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Review 2, 3-4: Thinking Tech
Into the 'Future' with Troika's Smart Video Dance
By Susan Yung
Copyright 2003 Susan Yung
NEW YORK -- Troika Ranch
has further refined the integration of dance with new media in the
premiere of "Future of Memory," seen Saturday at the Duke on 42nd
Street. Artistic directors Dawn Stoppiello (choreography) and Mark
Coniglio (composer and sensory system designer) collaborated on
the video design, one of the key elements of the piece. Here, video
actually seems to be intelligent, capable of learning and quick
to use its newfound material. A periodic montage of images -- a
water drop's crater, feet planted in sand washed by a wave, the
sea, more feet being dripped with blood -- later includes video
feed taken during the performance, giving it a voyeuristic feel.
And we watched video of the performance streamed seconds after it
was performed. It's a chilling reminder of the world we live in
and that pervasive video surveillance makes us invisible to no one.
Aptly titled, the work
addresses memory and the act of remembering on a multitude of layers.
There are the recollections, simple at the outset, but each one
comes with an avalanche of associations of all the senses. Throughout
the piece, the performers spoke of their own memories -- a childhood
birthday, of being dwarfed and intimidated by school, of personal
obsessions. (Obsessiveness is also a recurring theme.) Objects evoke
memories; items were treated like treasures -- handled and inspected,
and then placed on pedestals. The act of recording took on a prominent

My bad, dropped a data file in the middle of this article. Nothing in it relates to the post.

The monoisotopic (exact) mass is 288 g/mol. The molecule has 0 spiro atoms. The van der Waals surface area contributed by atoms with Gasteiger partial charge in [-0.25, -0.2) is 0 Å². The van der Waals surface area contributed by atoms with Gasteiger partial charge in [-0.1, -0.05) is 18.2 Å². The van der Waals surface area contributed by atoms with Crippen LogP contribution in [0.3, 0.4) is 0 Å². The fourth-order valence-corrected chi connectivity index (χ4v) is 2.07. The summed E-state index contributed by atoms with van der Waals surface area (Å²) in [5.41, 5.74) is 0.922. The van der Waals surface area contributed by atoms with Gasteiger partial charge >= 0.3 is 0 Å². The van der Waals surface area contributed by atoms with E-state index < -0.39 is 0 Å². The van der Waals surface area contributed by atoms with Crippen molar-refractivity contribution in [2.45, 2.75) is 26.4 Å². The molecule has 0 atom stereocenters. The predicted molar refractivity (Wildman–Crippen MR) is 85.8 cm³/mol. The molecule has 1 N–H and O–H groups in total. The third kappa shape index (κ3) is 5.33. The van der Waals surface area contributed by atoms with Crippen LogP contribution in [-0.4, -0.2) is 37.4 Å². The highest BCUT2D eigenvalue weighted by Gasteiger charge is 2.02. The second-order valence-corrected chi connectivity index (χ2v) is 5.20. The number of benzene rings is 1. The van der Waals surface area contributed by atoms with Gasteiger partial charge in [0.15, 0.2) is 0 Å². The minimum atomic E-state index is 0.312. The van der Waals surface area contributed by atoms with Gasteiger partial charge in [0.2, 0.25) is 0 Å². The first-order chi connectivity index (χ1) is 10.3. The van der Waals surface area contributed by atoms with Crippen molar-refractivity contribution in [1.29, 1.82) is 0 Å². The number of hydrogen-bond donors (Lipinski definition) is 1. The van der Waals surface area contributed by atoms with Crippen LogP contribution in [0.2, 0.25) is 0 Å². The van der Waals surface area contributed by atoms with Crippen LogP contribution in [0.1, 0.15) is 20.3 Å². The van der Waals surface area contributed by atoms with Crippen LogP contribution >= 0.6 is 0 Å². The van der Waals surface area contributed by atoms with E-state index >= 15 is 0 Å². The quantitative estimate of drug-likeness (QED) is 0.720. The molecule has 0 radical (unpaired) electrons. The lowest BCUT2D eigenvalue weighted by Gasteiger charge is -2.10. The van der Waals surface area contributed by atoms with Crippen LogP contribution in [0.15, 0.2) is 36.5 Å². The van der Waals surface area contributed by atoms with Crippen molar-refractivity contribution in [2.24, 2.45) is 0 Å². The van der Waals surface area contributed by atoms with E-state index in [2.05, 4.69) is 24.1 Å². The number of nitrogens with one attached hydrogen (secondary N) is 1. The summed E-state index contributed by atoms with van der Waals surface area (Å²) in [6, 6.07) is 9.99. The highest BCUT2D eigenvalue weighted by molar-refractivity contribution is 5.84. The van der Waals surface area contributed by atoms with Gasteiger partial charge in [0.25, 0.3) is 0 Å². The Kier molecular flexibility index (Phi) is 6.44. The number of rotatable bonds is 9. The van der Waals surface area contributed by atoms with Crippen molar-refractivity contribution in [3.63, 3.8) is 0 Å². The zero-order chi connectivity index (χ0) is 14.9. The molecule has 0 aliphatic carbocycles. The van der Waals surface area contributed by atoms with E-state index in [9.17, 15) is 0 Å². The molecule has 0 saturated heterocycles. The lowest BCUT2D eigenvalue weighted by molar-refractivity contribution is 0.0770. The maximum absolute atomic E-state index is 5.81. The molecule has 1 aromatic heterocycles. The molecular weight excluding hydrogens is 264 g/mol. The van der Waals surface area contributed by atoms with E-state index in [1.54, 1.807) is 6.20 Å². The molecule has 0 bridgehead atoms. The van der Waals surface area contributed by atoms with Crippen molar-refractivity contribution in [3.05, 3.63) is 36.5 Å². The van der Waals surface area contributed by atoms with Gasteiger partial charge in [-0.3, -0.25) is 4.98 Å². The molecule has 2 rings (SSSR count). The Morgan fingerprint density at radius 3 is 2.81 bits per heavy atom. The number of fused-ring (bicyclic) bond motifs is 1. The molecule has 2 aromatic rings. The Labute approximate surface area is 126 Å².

role in two onstage video cameras which made both audio and visual
documentation of the performance. Long scrolls of paper unfurled
across the stage to scribbling noises on the soundtrack. The performers
took Polaroids of stage markings, which they later traded like vacation
The movement itself
served as a constant reminder about the active process of memory.
On a fundamental level, the choreography must be committed to memory
both mentally and physically. In one passage, the four dancers (Stoppiello,
plus Danielle Goldman, Michou Szabo, and Sandra Tillett) spun intricate
patterns around one another, as if four people inhabited a revolving
door and each executed turns while the door made revolutions, alternating
directions. (It seems that dance has always been underrated on an
intellectual level, that the sheer skill of memorizing an hour or
two of movement is an astonishing feat.)
On another level, Stoppiello
fed remembered gestures, actions, and little bits of old dances
into the streaming choreography. Her fundamental style is energetic
but relaxed, with soft feet and open hands, and snippets of ballet
vocabulary with high-octane kicks, leaps, and lunges alternating
with more descriptive verses of reflexive or functional movement.
Stoppiello ran through a Tourette's-like phrase -- a blue streak
of dance positioned parallel to the unfurled scroll. In another
section, a pair of dancers, seated on the floor, slid their legs
under the other's, rocked back and forth, and parlayed a childlike
playfulness into full-blown rage. The performers all displayed individual
appeal in addition to internalizing Stoppiello's distinctive vocabulary.
Despite some technical
difficulties with the audio and video feed, Coniglio's score for
cello, violin, and marimba set a dramatic, film noir tone. The music
swelled, sonorous and over-miked, or vaporized us with dream-like
passages and evocative noises. Coniglio designed the "MidiDancer
Sensory System," worn by the dancers, which permitted interaction
between their motions and the feed. The video was projected onto
a backdrop of white screens or shutters with a variety of surface
finishes, a clever and effective alternative to a plain white screen.
Akiko Sato designed the witty costumes, tailored pieces made of
a translucent material that allowed the seams to show through --
in a sense, memories of clothing. Susan Hamburger designed the varied,
at times breathtaking lighting. Performing Coniglio's score live
was the Fireworks Ensemble, featuring Alica Lagger on violin, Julian
Molitz on marimba, and Leigh Stuart on cello.
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